"Longevity gene" used to cure Alzheimer's in mice
A group of biologists at MIT say they have nailed down solid evidence from an animal study that the SIRT1 pathway can be used to successfully treat Alzheimer's.
In a study of mice modeled to suffer from Alzheimer's while producing higher levels of sirtuin one, the scientists found that the rodents retained both memory and learning abilities, warding off the disease.
"This is the first demonstration that the SIRT1 pathway can mitigate Alzheimer's," Leonard Guarente, a biologist at MIT, tells the Wall Street Journal. And mice engineered without SIRT1 quickly succumbed to the disease. When a certain protein is broken into fragments, it creates amyloid plaques that are a biomarker of Alzheimer's. But it's believed that sirtuin one can break the fragments into harmless particles, helping to avert the disease, which strikes one in three people who reach the age of 80.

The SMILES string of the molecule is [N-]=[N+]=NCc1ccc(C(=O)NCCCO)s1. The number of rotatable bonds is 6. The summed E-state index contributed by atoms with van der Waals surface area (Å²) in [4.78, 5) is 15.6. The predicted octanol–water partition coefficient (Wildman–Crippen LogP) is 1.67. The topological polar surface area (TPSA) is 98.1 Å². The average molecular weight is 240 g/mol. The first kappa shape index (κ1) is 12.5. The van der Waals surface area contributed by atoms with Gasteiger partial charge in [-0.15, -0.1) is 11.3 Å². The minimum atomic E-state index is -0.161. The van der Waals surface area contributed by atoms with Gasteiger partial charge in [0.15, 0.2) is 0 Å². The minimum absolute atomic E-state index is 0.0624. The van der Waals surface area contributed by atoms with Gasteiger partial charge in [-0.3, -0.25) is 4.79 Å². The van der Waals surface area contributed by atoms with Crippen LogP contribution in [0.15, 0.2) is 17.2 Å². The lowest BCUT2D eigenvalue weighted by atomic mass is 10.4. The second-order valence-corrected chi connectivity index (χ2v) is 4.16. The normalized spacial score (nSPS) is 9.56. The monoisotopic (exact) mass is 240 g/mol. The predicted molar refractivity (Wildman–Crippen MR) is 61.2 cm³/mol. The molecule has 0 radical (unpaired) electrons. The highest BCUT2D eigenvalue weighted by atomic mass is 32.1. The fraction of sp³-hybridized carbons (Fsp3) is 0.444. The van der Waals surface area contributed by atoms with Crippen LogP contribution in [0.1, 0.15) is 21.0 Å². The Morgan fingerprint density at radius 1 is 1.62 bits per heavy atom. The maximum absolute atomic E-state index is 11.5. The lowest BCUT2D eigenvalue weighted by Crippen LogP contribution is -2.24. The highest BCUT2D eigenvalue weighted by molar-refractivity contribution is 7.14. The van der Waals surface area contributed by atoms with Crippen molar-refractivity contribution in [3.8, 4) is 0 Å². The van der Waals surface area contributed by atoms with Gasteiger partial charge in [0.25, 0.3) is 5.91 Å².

The SIRT1 gene has been a focus for antiaging researchers for years. Sometimes called the "longevity gene," animal studies have indicated that resveratrol, which is contained in red wine, can trigger activity in the gene and extend lives. GSK's subsidiary Sirtris is now working on creating new therapeutics based on synthetic sirtuins, but company researchers face some high hurdles. Guarente cochairs Sirtris's scientific advisory board.
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